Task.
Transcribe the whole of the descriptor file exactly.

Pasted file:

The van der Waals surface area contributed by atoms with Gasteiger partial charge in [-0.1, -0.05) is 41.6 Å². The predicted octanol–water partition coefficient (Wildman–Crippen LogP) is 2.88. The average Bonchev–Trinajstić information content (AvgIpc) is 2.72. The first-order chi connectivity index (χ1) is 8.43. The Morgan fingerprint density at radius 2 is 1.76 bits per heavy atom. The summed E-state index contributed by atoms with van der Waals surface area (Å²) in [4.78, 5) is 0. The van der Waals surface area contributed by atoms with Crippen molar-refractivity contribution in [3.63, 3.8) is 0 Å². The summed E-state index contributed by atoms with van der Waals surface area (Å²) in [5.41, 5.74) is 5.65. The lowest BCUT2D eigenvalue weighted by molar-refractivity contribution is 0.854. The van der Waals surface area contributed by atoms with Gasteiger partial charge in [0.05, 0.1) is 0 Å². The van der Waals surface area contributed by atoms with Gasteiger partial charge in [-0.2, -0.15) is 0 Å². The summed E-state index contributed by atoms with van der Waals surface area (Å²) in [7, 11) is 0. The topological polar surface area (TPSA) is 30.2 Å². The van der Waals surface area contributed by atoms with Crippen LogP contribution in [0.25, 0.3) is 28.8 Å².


The van der Waals surface area contributed by atoms with Gasteiger partial charge in [-0.1, -0.05) is 41.6 Å². The predicted octanol–water partition coefficient (Wildman–Crippen LogP) is 2.88. The average Bonchev–Trinajstić information content (AvgIpc) is 2.72. The first-order chi connectivity index (χ1) is 8.43. The Morgan fingerprint density at radius 2 is 1.76 bits per heavy atom. The summed E-state index contributed by atoms with van der Waals surface area (Å²) in [4.78, 5) is 0. The van der Waals surface area contributed by atoms with Crippen molar-refractivity contribution in [3.63, 3.8) is 0 Å². The summed E-state index contributed by atoms with van der Waals surface area (Å²) in [5.41, 5.74) is 5.65. The lowest BCUT2D eigenvalue weighted by molar-refractivity contribution is 0.854. The van der Waals surface area contributed by atoms with Gasteiger partial charge in [0.05, 0.1) is 0 Å². The van der Waals surface area contributed by atoms with Gasteiger partial charge in [-0.2, -0.15) is 0 Å². The summed E-state index contributed by atoms with van der Waals surface area (Å²) in [7, 11) is 0. The topological polar surface area (TPSA) is 30.2 Å². The van der Waals surface area contributed by atoms with Crippen LogP contribution in [0.25, 0.3) is 28.8 Å².